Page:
Lowering the axe to the ground, she put a hand on her hip as she wriggled the fingers of her free hand at him. "Hello? Bobby, it's me. You know, Jean Grey... most powerful telepath on the planet? I know you've got something to say. So say it."
The faint pink tinge of a blush tickled at his cheeks as he shoved his hands into his pockets. "Sorry. I guess I forget sometimes."
Jean sighed. "It's okay, Bobby. Now say what you're going to say. I'm really not in the best of moods, no offense intended. I'd rather not stand out here in the cold and jabber until it gets dark."
He cleared his throat and then spoke quickly, "I heard about what happened with you and Betsy. Why Warren isn't returning anyone's phone calls."
She raised an eyebrow. "Who told you?"
"Kitty. But everybody knows. They're just not talking too much about it. You know, no one really knows what to say so they're not saying anything."
Pursing her lips, she shivered as she wind kicked up again. "I see. And?"
"And? Oh. And. And I just wanted to say that it's cool with me. I mean it sucks that Warren had to get hurt and everything, but if that's what you and Betsy want I'll support you guys. I think it's great that you're being honest about your sexuality and stuff."
Jean released a sigh and forced a smile to put her friend more at ease. "Bobby, as much as what you said means the world to me, there's no closet for me to come out of. And there's currently nothing going on between Betsy and myself."
Wrapping her arms tightly around herself, she grinned as Bobby shook his head and shrugged his shoulders. "So you're not shacking up with Betsy and you're not a lesbian?"
She shook her head. "Lord. What did Kitty tell you?"
Bobby snorted as he folded his arms over his chest. "I'm starting to wonder."
Jean swallowed hard as she once again picked up the axe. "I just made the mistake of falling in love again, that's all."
Before she got a chance to use it, Bobby took the axe from her hands and said earnestly, "No. Not a mistake. It's never a mistake. You love who you love and sometimes it doesn't make sense with what you've always held to be true about yourself. But it's not a mistake. It's never a mistake. Okay?"
Furrowing her brow, she looked into his face, his expression both desperate and eager. She nodded and said quietly, "Okay."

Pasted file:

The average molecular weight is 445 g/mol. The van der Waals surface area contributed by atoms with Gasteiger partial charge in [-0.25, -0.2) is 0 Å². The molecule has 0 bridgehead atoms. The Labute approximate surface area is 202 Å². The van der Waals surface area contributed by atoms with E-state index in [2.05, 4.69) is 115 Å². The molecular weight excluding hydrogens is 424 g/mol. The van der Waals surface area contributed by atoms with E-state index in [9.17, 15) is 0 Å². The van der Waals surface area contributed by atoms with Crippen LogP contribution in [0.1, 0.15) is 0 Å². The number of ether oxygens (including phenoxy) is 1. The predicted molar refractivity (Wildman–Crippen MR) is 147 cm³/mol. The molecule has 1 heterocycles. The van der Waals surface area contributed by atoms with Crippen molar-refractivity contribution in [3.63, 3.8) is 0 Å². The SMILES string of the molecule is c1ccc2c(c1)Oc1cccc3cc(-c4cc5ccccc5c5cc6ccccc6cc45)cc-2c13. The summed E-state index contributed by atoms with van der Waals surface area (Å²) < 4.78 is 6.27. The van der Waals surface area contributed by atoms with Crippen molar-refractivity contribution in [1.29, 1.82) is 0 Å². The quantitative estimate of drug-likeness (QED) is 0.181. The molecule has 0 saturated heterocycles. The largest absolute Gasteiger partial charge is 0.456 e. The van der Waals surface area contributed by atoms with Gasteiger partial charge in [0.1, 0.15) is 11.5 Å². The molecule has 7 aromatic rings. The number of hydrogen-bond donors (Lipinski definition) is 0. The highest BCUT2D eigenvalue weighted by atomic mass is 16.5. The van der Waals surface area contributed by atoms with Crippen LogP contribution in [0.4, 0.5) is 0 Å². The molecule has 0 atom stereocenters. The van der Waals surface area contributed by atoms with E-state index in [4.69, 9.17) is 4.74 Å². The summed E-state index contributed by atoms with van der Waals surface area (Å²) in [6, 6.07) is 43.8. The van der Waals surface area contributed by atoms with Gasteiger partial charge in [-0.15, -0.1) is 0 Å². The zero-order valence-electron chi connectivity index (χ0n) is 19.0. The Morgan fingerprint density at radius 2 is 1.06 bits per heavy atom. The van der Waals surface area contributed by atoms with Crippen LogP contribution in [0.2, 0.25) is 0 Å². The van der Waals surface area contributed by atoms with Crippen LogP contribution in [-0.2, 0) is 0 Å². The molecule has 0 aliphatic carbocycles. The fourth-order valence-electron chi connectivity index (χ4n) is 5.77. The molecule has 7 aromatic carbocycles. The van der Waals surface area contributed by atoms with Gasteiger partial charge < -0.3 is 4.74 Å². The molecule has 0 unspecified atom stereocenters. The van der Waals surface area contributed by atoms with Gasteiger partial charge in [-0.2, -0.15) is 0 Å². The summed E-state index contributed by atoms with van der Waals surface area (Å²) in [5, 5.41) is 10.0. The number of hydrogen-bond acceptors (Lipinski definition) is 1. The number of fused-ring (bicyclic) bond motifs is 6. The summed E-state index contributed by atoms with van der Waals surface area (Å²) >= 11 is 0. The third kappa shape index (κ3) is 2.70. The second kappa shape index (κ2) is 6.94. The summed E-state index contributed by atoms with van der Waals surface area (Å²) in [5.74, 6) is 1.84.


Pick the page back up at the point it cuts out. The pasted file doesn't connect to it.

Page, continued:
Propping the axe against the stack of wood, Bobby then said, "Okay, then. So why don't you tell me what really happened?"
Sitting down on the stump she had been using to brace the wood, Jean tried her best to sum up the last few months of her life. "Well, it all started in Tahiti. You know how Betts and I went there and things got all mixed up and we had to cut my old rapport with Sc... with Apocalypse?"
Bobby nodded and Jean continued. "Well, we went through a lot down there with the exchange of our powers. We ended up sharing a mind for a long time. Things were very strange with us for a long time even after we fought off both Apocalypse and the Shadow King. I'd think something and she'd say it. She's stub her toe and I'd feel it. It was very intimate. We started developing feelings for each other... something more than friendship, more than lovers even. But she had Warren and I had a lot of healing to do so I sent her back here and traveled with Nathan for a month or so."
"But then when you came back here and saw her again, everything went back to the way it was in Tahiti?"
She nodded her head in affirmation. "Yes. And then, idiot I am, I haul off and kiss her one night and Warren walks in on us. I say I'm in love with her. He gets upset and leaves and then a few days later, she leaves for England. And no one's heard a thing from either of them."
Shifting uncomfortably on the stump, she dropped her head into her hands. "I can't believe I'm telling you all this, Bobby. You must think I'm horrid. I'm such an idiot."
Bobby smiled. "No. Not an idiot. If anything I think more of you. Following your heart is a difficult thing to do."
He offered her his hand and helped her to her feet as she sighed. "I just wish I had shown more restraint."
He smirked. "Restraint is highly overrated."